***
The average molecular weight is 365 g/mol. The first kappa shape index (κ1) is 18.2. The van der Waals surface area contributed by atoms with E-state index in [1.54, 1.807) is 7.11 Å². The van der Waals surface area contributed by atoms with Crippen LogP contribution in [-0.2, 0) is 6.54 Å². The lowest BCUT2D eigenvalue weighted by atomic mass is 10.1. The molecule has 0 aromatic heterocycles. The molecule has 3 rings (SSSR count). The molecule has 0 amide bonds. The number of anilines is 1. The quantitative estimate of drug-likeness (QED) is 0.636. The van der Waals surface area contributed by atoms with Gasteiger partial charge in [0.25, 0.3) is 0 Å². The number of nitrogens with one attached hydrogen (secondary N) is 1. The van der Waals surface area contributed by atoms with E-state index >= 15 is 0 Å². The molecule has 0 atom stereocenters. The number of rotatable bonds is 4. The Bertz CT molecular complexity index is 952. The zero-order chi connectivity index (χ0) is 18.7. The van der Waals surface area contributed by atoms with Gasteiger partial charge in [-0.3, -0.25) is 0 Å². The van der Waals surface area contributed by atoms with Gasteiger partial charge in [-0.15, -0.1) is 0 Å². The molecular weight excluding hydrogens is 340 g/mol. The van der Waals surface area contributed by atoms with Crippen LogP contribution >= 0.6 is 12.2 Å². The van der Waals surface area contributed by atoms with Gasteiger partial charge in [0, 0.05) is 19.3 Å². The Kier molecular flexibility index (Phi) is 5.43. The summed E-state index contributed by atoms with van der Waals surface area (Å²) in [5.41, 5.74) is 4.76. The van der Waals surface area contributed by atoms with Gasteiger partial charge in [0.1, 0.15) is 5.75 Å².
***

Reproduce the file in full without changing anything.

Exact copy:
The average molecular weight is 365 g/mol. The first kappa shape index (κ1) is 18.2. The van der Waals surface area contributed by atoms with E-state index in [1.54, 1.807) is 7.11 Å². The van der Waals surface area contributed by atoms with Crippen LogP contribution in [-0.2, 0) is 6.54 Å². The lowest BCUT2D eigenvalue weighted by atomic mass is 10.1. The molecule has 0 aromatic heterocycles. The molecule has 3 rings (SSSR count). The molecule has 0 amide bonds. The number of anilines is 1. The quantitative estimate of drug-likeness (QED) is 0.636. The van der Waals surface area contributed by atoms with Gasteiger partial charge in [0.25, 0.3) is 0 Å². The number of nitrogens with one attached hydrogen (secondary N) is 1. The van der Waals surface area contributed by atoms with E-state index >= 15 is 0 Å². The molecule has 0 atom stereocenters. The number of rotatable bonds is 4. The Bertz CT molecular complexity index is 952. The zero-order chi connectivity index (χ0) is 18.7. The van der Waals surface area contributed by atoms with Gasteiger partial charge in [-0.3, -0.25) is 0 Å². The van der Waals surface area contributed by atoms with Gasteiger partial charge in [-0.15, -0.1) is 0 Å². The molecular weight excluding hydrogens is 340 g/mol. The van der Waals surface area contributed by atoms with Crippen LogP contribution >= 0.6 is 12.2 Å². The van der Waals surface area contributed by atoms with Gasteiger partial charge in [0, 0.05) is 19.3 Å². The Kier molecular flexibility index (Phi) is 5.43. The summed E-state index contributed by atoms with van der Waals surface area (Å²) in [5.41, 5.74) is 4.76. The van der Waals surface area contributed by atoms with Gasteiger partial charge in [0.1, 0.15) is 5.75 Å².